The Whole-Brain Child: 12 Revolutionary Strategies to Nurture Your...
  • Amazon Kindle Edition
  • Siegel, Daniel J. (Author)
  • English (Publication Language)

In this book, neuropsychiatrist Daniel J. Siegel and expert on parenting Tina Payne Bryson come together to offer strategies which encourage better development of the brain and lead to happier and less temperamental children.

For so long, we have classified ourselves into being ‘right brained,’ and ‘left brained’ depending on our personal skillset and personality. This book describes ways for young children to make personal discoveries on both sides of their brains.

The authors claim if parents can follow their tips on how to raise their child to encourage brain development, they will endure fewer tantrums, fights, and silent-treatments. This book comes complete with strategies to deal with the struggles of your child for every different age group.

Siegel and Bryson’s book embodies the idea that the experiences children go through should not be overlooked. Every trauma, big or small, shapes who the child is becoming. The parents can use these experiences to understand how their child is developing and dealing with their emotions.

The book is centered around twelve key strategies which will help you to regulate your child’s emotional state. Some of these strategies include being engaged without becoming enraged, encouraging physical movement, replaying memories for your child, and having fun together as a family.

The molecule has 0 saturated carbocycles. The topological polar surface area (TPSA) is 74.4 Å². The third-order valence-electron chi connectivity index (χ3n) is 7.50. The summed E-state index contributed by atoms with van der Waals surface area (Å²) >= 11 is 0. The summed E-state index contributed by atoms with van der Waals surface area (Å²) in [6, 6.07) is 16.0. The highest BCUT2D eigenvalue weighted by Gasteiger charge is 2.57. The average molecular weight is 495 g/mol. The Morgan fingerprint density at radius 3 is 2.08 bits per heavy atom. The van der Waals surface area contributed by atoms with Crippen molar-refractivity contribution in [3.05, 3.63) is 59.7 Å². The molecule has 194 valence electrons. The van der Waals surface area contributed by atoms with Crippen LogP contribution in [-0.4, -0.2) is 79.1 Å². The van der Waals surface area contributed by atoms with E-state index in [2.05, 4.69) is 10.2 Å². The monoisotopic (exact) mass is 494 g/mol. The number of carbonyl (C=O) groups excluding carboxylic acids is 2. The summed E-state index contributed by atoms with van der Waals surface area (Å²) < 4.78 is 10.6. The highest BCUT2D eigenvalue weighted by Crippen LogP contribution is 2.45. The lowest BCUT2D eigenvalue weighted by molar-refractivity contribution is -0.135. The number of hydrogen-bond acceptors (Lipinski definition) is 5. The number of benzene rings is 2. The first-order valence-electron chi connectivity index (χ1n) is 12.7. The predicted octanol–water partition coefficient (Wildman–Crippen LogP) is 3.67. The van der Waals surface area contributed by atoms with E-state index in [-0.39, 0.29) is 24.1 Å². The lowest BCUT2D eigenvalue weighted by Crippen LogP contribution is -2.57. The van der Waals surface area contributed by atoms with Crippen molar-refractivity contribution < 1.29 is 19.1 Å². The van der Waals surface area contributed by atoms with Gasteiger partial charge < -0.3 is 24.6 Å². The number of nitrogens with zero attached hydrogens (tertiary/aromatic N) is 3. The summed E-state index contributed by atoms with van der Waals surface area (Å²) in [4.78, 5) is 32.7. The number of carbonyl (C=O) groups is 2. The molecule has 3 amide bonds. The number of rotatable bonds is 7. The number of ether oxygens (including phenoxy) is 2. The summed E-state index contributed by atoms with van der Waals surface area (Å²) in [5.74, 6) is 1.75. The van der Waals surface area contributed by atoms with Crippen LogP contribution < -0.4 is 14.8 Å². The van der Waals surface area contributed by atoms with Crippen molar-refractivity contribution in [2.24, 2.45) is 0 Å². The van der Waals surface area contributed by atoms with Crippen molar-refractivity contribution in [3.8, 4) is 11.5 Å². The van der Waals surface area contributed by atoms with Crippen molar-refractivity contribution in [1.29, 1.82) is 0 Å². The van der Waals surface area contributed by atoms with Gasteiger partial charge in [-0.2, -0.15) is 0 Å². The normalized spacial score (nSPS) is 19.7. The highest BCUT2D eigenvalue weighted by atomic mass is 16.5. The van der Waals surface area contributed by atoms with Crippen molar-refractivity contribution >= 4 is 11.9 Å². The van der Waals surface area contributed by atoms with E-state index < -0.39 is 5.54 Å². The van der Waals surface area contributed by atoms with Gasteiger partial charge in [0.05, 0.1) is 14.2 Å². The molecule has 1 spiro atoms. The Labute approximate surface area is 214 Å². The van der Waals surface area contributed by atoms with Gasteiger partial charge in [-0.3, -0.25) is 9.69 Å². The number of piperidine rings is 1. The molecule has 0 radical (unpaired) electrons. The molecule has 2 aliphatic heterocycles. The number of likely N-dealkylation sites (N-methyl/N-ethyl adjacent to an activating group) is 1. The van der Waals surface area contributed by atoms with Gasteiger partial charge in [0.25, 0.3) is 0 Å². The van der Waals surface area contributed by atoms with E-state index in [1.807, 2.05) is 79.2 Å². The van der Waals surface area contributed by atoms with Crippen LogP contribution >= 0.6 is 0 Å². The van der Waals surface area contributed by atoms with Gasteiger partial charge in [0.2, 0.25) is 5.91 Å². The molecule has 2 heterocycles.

The Whole Brain Child is one of the best baby books for new moms who like information to be backed up by research and explained simply.

6. The Happiest Baby on the Block by Harvey Karp

The Happiest Baby on the Block
  • Great product!
  • Karp, Harvey (Author)
  • English (Publication Language)

For new mothers struggling with calming your crying baby and getting them to sleep through the night, this book is for you. Written by Harvey Karp, a registered pediatrician, this parenting ​​book provides advice for better sleep, sharing a bed with your baby, swaddling, and breastfeeding.

Karp eases some of the anxiety for new mothers as he explains that while it may be enough for some babies to just be held, some babies will cry for hours on end with seemingly no reason why.